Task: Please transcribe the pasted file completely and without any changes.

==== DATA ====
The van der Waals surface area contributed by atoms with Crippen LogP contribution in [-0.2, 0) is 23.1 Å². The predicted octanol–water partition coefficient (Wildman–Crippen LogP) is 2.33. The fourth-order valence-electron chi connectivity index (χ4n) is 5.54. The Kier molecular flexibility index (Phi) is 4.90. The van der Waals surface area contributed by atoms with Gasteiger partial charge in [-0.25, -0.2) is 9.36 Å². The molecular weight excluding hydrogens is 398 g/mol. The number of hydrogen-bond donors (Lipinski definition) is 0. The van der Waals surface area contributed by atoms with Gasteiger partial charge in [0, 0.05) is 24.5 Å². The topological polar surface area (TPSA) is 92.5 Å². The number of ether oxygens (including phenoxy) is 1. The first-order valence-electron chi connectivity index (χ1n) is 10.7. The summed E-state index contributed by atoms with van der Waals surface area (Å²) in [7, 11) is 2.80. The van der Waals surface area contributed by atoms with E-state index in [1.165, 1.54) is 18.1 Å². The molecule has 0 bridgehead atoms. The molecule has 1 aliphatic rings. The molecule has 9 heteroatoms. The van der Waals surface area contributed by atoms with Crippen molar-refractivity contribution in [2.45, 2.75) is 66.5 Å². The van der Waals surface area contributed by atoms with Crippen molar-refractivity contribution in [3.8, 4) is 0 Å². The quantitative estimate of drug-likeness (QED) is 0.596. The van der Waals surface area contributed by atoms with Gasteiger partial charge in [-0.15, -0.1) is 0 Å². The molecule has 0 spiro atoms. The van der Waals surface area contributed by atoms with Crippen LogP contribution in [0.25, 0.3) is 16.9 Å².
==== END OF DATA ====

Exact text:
The van der Waals surface area contributed by atoms with Crippen LogP contribution in [-0.2, 0) is 23.1 Å². The predicted octanol–water partition coefficient (Wildman–Crippen LogP) is 2.33. The fourth-order valence-electron chi connectivity index (χ4n) is 5.54. The Kier molecular flexibility index (Phi) is 4.90. The van der Waals surface area contributed by atoms with Gasteiger partial charge in [-0.25, -0.2) is 9.36 Å². The molecular weight excluding hydrogens is 398 g/mol. The number of hydrogen-bond donors (Lipinski definition) is 0. The van der Waals surface area contributed by atoms with Gasteiger partial charge in [0, 0.05) is 24.5 Å². The topological polar surface area (TPSA) is 92.5 Å². The number of ether oxygens (including phenoxy) is 1. The first-order valence-electron chi connectivity index (χ1n) is 10.7. The summed E-state index contributed by atoms with van der Waals surface area (Å²) in [7, 11) is 2.80. The van der Waals surface area contributed by atoms with E-state index in [1.165, 1.54) is 18.1 Å². The molecule has 0 bridgehead atoms. The molecule has 1 aliphatic rings. The molecule has 9 heteroatoms. The van der Waals surface area contributed by atoms with Crippen molar-refractivity contribution in [2.45, 2.75) is 66.5 Å². The van der Waals surface area contributed by atoms with Crippen molar-refractivity contribution in [3.8, 4) is 0 Å². The quantitative estimate of drug-likeness (QED) is 0.596. The van der Waals surface area contributed by atoms with Gasteiger partial charge in [-0.15, -0.1) is 0 Å². The molecule has 0 spiro atoms. The van der Waals surface area contributed by atoms with Crippen LogP contribution in [0.25, 0.3) is 16.9 Å².